Projection sundial at the Australian Arid Lands Botanic Garden, Port Augusta
The shadow cast by one fixed surface onto any other fixed surface can be used produce a Projection sundial which tells the time and the date in a variety of ways. This type of sundial is ideal for a park, large garden or public place.
The Projection sundial shown below at the Australian Arid Lands Botanic Garden at Port Augusta in South Australia indicates both clock time and the date. A stainless steel plate, mounted at the latitude angle, faces true North (in the Southern hemisphere). Sunlight shines through a small circular hole in the plate (the nodus) and produces a bright patch of light on a horizontal surface which has date lines on it and a family of analemmas ('figures of 8') which are marked to indicate the date at specific times. As the sun’s position varies throughout the year, the projected bright spot of light moves around a figure of 8 path for any particular fixed clock hour.
Floor area is about 6 x 5 metres.
Projection sundial at the Port Augusta Arid Lands Botanic Garden
Here, the bright patch of light indicates that clock time is 9am on 19 December
Diagrams illustrating the nodus table and floor plan of the Port Augusta projection sundial
Noon Mark Meridian at Whyalla, South Australia
A Noon Mark is the simplest example of a Projection Sundial, featuring a North-South line to indicate solar noon and an analemma to indicate clock noon. The bright spot of light shining through a hole is equivalent to the end of a solid shadow cast by a vertical stick, but more interesting and better defined.
During installation of the Noon mark meridian
The nodus plate and meridian layout
When the bright patch of light crosses the analemma curve marked in blue on the horizontal surface, the Noon Mark sundial indicates 12 Noon Central Standard Time (or 1pm Daylight Saving Time). You can read the date using the months marked on the horizontal plate.
When the bright patch of light crosses the straight line marked in black, the Noon Mark sundial indicates Solar Noon, which occurs when the sun is due North and at its maximum altitude for that day. This black line runs in a North-South direction.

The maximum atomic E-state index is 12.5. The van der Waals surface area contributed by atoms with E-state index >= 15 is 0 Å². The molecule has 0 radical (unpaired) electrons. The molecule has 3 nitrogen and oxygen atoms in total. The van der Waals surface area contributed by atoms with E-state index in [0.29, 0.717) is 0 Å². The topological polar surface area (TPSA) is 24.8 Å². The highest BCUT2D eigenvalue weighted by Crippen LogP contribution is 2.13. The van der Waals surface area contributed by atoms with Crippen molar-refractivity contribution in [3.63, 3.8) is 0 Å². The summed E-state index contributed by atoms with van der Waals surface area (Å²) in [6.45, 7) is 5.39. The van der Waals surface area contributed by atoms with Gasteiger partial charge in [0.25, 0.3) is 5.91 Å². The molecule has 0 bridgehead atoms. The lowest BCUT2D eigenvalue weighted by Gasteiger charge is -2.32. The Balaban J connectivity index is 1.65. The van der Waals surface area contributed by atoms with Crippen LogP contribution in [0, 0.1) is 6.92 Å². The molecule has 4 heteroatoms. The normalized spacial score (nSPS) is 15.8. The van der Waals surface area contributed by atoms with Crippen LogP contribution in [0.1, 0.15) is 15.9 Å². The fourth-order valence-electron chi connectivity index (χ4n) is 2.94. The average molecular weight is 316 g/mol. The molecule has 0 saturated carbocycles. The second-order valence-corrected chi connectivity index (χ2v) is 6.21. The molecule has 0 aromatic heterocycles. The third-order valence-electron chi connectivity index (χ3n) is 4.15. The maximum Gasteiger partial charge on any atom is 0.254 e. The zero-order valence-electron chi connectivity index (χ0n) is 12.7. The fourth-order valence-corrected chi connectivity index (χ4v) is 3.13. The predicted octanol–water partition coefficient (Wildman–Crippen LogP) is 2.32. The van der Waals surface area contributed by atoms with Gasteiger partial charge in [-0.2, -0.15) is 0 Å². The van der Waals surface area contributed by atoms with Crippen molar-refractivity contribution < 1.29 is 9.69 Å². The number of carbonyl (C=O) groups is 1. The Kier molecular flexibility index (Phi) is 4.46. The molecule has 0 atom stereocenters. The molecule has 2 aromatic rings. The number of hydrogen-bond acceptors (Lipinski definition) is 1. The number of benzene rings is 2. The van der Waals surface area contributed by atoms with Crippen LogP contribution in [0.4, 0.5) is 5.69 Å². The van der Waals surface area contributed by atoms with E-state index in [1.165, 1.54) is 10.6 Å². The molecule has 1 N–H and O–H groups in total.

1pm Central Standard Time on 27 January
Solar Noon on 27 January
Polar sundial on the Mornington Peninula, Victoria
An Astronomical Society wanted an accurate and simple demonstration to show the variation of the sun's declination angle throughout the year (declination is discussed in Our Book).
Sundials Australia created this polar sundial where the dialplate cast in gunmetal bronze is inclined at the latitude angle. The nodus is a circular annulus attached to a rotating pin that swivels to allow a bright spot of light to strike the dialplate. This enables an image of the sun to be projected on to the dialplate This sundial tells the time and the date and shows the variation in declination between plus 23.5 degrees (mid summer) and minus 23.5 degrees (mid winter).
Polar sundial with a rotating nodus.
The representative sunbeam shown here indicates that solar time is 8am on either 8 February or 3 November.
Pillar sundial at Arkaroola Wilderness Sanctuary, South Australia
Most sundials tell the time using the direction of the sun's shadow (azimuth) cast by a gnomon inclined at the latitude angle of your location.
A Pillar sundial tells time by measuring the altitude of the sun, or rather, the length of the shadow cast by the gnomon. The gnomon is a horizontal rod which can rotate about a vertical column on which are inscribed a series of spiral curves representing the sun's altitude at different times of the year. The column is marked with vertical lines representing the subdivision of the year into 12 months. The gnomon is set at the position corresponding to today's date and then pointed towards the sun. The whole assembly is turned until the gnomon shadow is exactly vertical. The length of the shadow indicates the time as shown by the various spiral curves. Interpolation between the curves enables more precise time-telling to be achieved.
In this example, two steel drums have been welded together then mounted on a bearing so that both the gnomon and the pillar can be rotated independantly. The appropriate time and date lines were painted on, so that if you know the date you can then tell the time.
Pillar sundial at Arkaroola.
In Photo A, the short winter shadow on 20 June tells us that solar time is 11am (or 1pm).
In Photo B, the long summer shadow on 15 November indicates solar noon.
This is an ideal and safe instrument for young people to learn about the daily and seasonal variations in the sun's position and its direct connection to the date and the time.
Sundials Australia can create any variety of sundial type.
Contact us to discuss your specific wishes.